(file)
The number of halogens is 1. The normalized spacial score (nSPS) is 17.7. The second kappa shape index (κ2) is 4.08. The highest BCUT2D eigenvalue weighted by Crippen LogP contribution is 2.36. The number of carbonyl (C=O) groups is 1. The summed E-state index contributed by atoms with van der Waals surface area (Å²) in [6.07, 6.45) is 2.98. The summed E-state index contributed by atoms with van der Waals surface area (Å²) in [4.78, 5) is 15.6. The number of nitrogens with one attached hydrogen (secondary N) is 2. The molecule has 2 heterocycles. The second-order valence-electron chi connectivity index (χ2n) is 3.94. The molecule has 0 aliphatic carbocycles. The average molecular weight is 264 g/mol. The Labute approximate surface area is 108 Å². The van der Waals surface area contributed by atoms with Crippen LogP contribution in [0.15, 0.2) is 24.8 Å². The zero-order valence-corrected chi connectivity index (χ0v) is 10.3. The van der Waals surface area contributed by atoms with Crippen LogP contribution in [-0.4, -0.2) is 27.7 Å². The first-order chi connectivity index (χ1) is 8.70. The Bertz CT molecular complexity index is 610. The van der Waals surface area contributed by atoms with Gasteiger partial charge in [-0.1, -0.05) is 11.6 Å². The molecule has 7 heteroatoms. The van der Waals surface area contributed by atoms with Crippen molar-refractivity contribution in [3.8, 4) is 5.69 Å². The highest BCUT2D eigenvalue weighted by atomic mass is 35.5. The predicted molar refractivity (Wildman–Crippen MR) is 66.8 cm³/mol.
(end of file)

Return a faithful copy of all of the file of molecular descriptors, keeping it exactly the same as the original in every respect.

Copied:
The number of halogens is 1. The normalized spacial score (nSPS) is 17.7. The second kappa shape index (κ2) is 4.08. The highest BCUT2D eigenvalue weighted by Crippen LogP contribution is 2.36. The number of carbonyl (C=O) groups is 1. The summed E-state index contributed by atoms with van der Waals surface area (Å²) in [6.07, 6.45) is 2.98. The summed E-state index contributed by atoms with van der Waals surface area (Å²) in [4.78, 5) is 15.6. The number of nitrogens with one attached hydrogen (secondary N) is 2. The molecule has 2 heterocycles. The second-order valence-electron chi connectivity index (χ2n) is 3.94. The molecule has 0 aliphatic carbocycles. The average molecular weight is 264 g/mol. The Labute approximate surface area is 108 Å². The van der Waals surface area contributed by atoms with Crippen LogP contribution in [0.15, 0.2) is 24.8 Å². The zero-order valence-corrected chi connectivity index (χ0v) is 10.3. The van der Waals surface area contributed by atoms with Crippen LogP contribution in [-0.4, -0.2) is 27.7 Å². The first-order chi connectivity index (χ1) is 8.70. The Bertz CT molecular complexity index is 610. The van der Waals surface area contributed by atoms with Gasteiger partial charge in [-0.1, -0.05) is 11.6 Å². The molecule has 7 heteroatoms. The van der Waals surface area contributed by atoms with Crippen molar-refractivity contribution in [3.8, 4) is 5.69 Å². The highest BCUT2D eigenvalue weighted by atomic mass is 35.5. The predicted molar refractivity (Wildman–Crippen MR) is 66.8 cm³/mol.